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Boxcopy on Margaret Street | Danni Zuvela

He knew that this temple was the place required by his inflexible purpose; he knew that the incessant trees had not been able to choke the ruins of another such propitious temple down river, a temple whose gods also were burned and dead; he knew that his immediate obligation was to dream.    Jorge Luis Borges , The Circular Ruins

Heading down Margaret Street in Brisbane, after crossing George Street, you find the incline flattens out as you near the Albert Street intersection. Standing on the Botanic Gardens side of the street here, its grand pediments framed by the foliage of leopard trees, is the Watson Brothers building. The trees are council street plantings from the 1970s, but the building dates back much earlier. An imposing three-storied warehouse, it was purpose-built in 1887 for the four Watson brothers: important plumbers, gasfitters, sanitary engineers and ironworkers in the modernisation of Victorian Brisbane. Then, as now, impressive buildings marked periods of growth and prosperity; then, as now, ‘spaces receive their being from locations’ (1). For their warehouse, the location the plumbing brothers chose, near the intersection of Albert and Margaret, was right in the muddy heart of a notorious, low-lying region known as Frogs Hollow.

Though surrounded by the ‘circle of excellence’ – the commercial clout of Queen Street, the political power of George Street and the mercantile might of Eagle Street – and despite the presence of other prominent industrial outfits, this part of Brisbane was, in more ways than one, a teeming swamp. As a tidal catchment fed by several creeks, including a bubbling outlet on Margaret Street, many properties festered below the levels of drains, streets and ‘made ground’; so, despite some piecemeal attempts at drainage, Frogs Hollow was consistently inundated. Unsurprisingly, as Rod Fisher notes, the instability, putrescence and danger of Frogs Hollow extended to its population, with the rotting streetscape furnishing a natural – if mud-filled – home to many of the city’s public houses, hostels, gambling joints, brothels and opium dens. Upstanding citizens regarded the area unwholesome in the extreme; assisted, no doubt, by sketches such as the one provided in 1888 by critic William Lane, who invited readers to ‘Walk down Albert-street on any night in the week, if you care to venture through its suffocatingly significant aroma of opium and insanitation, and among its prowling gangs of wolf-like larrikins, and its filthy swarms of cursing slatterns’. Despite the efforts of the city’s lawmen, a vibrant mixed economy emerged, sustained by the region’s constant flow of wayfarers seeking pleasure, oblivion and trouble. These they found, and plenty more, in the Hollow’s ‘rare clustering of drunkards, prostitutes, larrikins, thieves and assailants who, in one way or other, lived off the visitors, mariners, and new arrivals at the many boarding-houses, lodgings and hotels’.2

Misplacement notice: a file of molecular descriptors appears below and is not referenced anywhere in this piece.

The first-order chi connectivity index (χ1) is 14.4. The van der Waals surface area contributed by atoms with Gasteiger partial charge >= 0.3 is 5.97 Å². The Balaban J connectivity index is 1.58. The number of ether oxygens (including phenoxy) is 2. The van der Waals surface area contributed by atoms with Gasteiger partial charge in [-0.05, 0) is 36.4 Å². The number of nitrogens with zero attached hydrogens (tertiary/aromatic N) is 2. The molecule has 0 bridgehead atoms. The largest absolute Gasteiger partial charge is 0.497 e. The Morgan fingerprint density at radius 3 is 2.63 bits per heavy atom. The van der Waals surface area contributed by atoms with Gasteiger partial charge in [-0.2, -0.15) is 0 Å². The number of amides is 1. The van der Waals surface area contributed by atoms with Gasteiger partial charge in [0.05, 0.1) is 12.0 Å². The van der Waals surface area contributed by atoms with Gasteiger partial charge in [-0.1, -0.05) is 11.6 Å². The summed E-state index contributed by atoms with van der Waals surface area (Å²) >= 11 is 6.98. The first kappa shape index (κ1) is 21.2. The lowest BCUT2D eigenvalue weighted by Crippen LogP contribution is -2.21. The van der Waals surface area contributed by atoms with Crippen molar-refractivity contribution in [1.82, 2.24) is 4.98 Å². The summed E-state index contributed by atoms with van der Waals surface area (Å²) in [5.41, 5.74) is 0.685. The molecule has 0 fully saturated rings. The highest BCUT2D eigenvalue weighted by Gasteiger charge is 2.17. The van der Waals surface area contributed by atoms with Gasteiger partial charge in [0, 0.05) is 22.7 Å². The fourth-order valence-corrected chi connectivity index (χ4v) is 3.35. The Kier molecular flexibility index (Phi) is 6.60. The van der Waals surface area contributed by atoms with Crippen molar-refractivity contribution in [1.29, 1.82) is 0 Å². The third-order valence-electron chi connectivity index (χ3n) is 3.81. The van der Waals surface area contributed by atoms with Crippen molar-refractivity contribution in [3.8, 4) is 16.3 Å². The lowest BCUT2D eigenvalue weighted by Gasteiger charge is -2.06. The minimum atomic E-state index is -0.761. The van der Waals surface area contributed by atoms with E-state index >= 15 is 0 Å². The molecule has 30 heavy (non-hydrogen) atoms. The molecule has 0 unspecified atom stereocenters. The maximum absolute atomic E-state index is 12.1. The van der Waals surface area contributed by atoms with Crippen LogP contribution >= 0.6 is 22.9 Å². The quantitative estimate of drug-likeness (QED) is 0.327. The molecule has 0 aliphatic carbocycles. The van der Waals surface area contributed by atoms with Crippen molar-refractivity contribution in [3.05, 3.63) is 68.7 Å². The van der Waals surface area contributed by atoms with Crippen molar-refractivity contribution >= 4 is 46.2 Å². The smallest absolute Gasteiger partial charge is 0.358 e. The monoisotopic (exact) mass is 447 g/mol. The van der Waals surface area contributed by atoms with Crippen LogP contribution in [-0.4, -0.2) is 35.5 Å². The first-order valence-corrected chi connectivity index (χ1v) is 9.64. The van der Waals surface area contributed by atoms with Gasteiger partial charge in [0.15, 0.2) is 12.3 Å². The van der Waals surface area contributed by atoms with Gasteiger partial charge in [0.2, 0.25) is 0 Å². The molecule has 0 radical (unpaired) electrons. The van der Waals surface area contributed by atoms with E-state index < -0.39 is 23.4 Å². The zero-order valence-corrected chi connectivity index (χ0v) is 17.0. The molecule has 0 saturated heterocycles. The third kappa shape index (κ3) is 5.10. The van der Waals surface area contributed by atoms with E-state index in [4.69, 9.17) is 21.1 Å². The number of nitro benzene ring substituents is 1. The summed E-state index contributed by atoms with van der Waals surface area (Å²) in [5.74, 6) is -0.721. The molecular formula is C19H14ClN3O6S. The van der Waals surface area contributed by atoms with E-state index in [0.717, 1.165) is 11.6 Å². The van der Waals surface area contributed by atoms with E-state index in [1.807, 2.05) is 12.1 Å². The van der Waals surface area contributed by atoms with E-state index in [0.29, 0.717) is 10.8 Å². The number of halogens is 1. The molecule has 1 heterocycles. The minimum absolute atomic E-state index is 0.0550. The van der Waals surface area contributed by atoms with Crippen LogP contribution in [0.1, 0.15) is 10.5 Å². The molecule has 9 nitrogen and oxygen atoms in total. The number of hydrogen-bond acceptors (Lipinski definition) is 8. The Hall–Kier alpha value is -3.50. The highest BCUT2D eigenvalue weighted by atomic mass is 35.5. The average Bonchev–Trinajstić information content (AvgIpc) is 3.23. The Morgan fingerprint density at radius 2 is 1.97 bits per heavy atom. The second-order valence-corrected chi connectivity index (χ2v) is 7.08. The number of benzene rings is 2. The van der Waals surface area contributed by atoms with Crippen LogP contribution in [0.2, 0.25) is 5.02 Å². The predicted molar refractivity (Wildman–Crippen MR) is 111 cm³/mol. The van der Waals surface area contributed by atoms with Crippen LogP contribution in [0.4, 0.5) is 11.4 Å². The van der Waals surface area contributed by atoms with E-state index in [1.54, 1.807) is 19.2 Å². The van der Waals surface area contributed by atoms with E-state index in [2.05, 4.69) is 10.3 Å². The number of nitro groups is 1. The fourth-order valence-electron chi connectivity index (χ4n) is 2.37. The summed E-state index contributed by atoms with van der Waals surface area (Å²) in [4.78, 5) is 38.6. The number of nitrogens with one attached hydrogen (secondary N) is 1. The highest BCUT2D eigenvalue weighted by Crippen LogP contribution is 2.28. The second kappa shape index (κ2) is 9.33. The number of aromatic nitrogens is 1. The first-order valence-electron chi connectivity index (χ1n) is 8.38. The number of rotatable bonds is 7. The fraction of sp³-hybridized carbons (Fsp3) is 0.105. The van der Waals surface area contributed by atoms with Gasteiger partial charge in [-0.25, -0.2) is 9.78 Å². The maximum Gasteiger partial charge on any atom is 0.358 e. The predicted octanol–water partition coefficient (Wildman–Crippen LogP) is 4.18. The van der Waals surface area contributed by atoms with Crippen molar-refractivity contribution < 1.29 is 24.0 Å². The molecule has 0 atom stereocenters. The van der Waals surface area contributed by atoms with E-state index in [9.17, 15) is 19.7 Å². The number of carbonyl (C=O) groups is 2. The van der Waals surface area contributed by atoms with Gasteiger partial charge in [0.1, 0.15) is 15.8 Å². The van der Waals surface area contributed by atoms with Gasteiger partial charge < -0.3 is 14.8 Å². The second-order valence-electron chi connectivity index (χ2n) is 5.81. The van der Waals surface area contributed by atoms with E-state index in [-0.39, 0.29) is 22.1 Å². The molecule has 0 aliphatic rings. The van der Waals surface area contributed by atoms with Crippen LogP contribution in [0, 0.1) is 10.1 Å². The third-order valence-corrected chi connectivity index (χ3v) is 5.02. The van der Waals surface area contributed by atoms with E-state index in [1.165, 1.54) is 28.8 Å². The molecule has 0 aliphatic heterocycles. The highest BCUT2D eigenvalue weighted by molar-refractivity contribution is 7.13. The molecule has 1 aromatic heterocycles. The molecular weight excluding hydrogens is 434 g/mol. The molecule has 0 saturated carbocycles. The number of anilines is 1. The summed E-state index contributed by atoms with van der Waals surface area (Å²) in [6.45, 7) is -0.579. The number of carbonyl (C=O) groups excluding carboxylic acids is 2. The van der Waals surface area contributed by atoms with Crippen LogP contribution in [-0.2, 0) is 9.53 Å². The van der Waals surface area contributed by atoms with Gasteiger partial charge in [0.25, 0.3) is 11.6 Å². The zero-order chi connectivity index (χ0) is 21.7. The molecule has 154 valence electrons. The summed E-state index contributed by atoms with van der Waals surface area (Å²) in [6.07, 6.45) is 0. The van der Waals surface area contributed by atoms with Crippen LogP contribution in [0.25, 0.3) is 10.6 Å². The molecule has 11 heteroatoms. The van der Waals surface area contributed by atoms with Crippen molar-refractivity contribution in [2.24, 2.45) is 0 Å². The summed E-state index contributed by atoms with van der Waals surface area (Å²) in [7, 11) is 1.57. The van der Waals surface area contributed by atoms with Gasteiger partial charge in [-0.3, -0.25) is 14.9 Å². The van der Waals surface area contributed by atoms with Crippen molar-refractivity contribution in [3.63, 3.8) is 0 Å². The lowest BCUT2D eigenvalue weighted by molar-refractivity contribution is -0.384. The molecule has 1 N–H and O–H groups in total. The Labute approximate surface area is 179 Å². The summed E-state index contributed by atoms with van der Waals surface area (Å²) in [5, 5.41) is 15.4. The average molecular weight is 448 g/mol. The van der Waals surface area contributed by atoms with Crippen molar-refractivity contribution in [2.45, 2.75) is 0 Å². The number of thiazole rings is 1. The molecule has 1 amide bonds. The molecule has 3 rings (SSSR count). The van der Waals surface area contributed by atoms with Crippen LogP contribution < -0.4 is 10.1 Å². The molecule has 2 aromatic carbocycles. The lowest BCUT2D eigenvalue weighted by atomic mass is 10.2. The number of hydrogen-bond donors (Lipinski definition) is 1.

This theme, of vivid clusters vying for visitors’ attention and expenditure continues in contemporary Queensland, as Ross Woodrow notes, albeit with the more legitimate means of amusement parks, and ‘Australia’s largest, most impressive and most expensive contemporary art museum’. One effect of this contemporary spectacular culture, Woodrow argues, is polarity, since ‘the choice between low and high culture translates to a choice between super crass and hyper arty’, leaving ‘little chance of a quiet cultural profile being promoted’.3 Local artists have responded to this situation with resistance and resourcefulness, engineering and maintaining meaningful alternative spaces between these poles.